“But wild beasts of the desert shall lie there; and their houses shall be full of doleful creatures; and owls shall dwell there, and satyrs shall dance there.” (Isaiah 13:21, emphasis mine)
What’s the difference between self-pity and simple sadness?
Both stem from circumstances—caused by sin and largely out of our control—that conflict with our preconceived notions. This causes anger, too. I think self-pity aims to bring a sense of satisfaction out of the suffering by enjoying the way we feel—in spite of the feeling. It certainly won’t lead to lessons learnt or negative patterns broken. Sadness, on the other hand, simply is. And God is looking at both.
“Sorrow is better than laughter: for by the sadness of the countenance the heart is made better.” (Ecclesiastes 7:3)
What is this? The attitude of some sort of masochist? Is he saying that he’d rather be miserable than happy? On the surface, that’s exactly what it looks like. But when you think about it, true sadness is seen here as a necessity. A passing one at that, but something needful nonetheless. Maybe you’ve been betrayed by a friend or even someone closer. Maybe life continues to go along in a long toiling slog for reasons that you stopped caring about long ago. And you’re just sad. You do your duty, to your family, your kids, your job, but you’re just sad. This might sound hard to swallow, but there’s always a good reason for it. A reason that God will validate with His presence in the midst. Self-pity on the other hand, aims to be the overarching definition of the one in possession. As if I am meant to be this way. And just like any other type of selfishness, self-pity is always directed inward (poor me). Self-pity will only get worse, like a weed. Sadness will pass. But before it does, God wants to show you something. He kneels and puts His arm around you. Get closer:
“He is despised and rejected of men;” Have you ever felt like that? “a man of sorrows, and acquainted with grief: and we hid as it were our faces from Him; he was despised, and we esteemed Him not.” (Isaiah 53:3)
Considering Jesus in our sadness is the antidote to self-pity. Realizing that He went through infinitely worse circumstances than we, helps to add a depth to our suffering and misery that, far from downplaying what we go through, actually gives distinction and honor to our trials. Sure, we realize that He was beaten within an inch of His life, nailed to a cross after dragging it as far as His battered body would allow—before needing help, of course. We think about these things, we see them in our minds eye. The blood and the bruises and the lacerations. What we don’t see however, whether we’re simply sad or in self-pity, are the inward scars left on the Lord’s psyche. The betrayal and rejection and hate. These things does the Holy Spirit have to intimate to us. We can only take so much. And self-pity won’t allow that vantage point to be seen. I believe when one lets the Lord into their sadness, realizing that Jesus is the one to whom all honest emotion should lead (a tall order), then God the Father will cause our paltry suffering to cease and give way to a measured, if hopeful, emotional neutrality. And His joy can’t be far behind. There is honor and beauty in learning how to suffer and be sad—diligently.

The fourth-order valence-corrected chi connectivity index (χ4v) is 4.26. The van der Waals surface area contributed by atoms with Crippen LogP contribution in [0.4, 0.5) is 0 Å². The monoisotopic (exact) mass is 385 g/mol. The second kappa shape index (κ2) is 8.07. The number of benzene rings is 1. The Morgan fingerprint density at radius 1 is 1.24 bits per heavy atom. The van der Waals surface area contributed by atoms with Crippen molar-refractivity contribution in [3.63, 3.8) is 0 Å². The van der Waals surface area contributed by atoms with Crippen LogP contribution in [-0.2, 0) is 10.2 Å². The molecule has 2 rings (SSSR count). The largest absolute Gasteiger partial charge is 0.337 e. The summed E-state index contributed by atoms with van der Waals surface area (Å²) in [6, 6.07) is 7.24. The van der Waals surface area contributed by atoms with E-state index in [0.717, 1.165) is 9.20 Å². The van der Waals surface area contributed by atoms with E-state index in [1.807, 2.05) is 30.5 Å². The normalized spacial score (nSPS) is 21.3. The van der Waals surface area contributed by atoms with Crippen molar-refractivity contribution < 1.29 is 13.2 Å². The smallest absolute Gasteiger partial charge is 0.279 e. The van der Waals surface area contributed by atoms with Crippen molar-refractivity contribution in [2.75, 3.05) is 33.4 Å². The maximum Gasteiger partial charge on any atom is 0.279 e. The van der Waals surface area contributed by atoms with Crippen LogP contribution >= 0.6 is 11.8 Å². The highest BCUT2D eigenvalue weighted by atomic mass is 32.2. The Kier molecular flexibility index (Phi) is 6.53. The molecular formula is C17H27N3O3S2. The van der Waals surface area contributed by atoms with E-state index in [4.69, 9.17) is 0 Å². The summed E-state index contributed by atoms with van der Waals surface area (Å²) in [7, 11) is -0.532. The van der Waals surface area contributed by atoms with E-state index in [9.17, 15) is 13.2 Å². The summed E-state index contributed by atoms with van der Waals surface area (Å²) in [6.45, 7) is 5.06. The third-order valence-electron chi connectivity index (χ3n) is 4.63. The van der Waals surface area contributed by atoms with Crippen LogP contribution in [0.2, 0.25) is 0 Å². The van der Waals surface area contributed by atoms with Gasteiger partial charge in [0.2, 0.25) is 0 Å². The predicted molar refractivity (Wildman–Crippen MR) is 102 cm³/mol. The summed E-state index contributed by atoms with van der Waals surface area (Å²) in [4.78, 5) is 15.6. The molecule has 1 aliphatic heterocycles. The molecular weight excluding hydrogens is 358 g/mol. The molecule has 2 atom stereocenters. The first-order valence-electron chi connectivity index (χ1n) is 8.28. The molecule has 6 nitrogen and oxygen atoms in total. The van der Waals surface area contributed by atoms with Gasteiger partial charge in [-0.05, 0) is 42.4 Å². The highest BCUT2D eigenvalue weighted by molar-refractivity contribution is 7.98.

“Surely He hath borne our griefs, and carried our sorrows: yet we did esteem Him stricken, smitten of God, and afflicted.” (Isaiah 53:4)
Oh, don’t kid yourself. Heaven is aglow with the joy of the Lord. The joy of the Father for what Jesus accomplished by dying on the cross. But there is sadness in getting there. The sin and suffering and pride ravaging the world takes its toll. Bear up under the sadness though. Carry it as far as you can and then enlist the Lord to help you. Better yet, lay it down at His feet and rest there awhile. He’ll take you through the fear and loneliness and sadness—and even the self-pity—and give you something better in exchange. Enjoy it while it lasts…
“As sorrowful, yet alway rejoicing…” (2 Corinthians 6:10)
“The Lord thy God in the midst of thee is mighty; He will save, He will rejoice over thee with joy; He will rest in His love, He will joy over thee with singing. I will gather them that are sorrowful…” (Zephaniah 3:17-18a)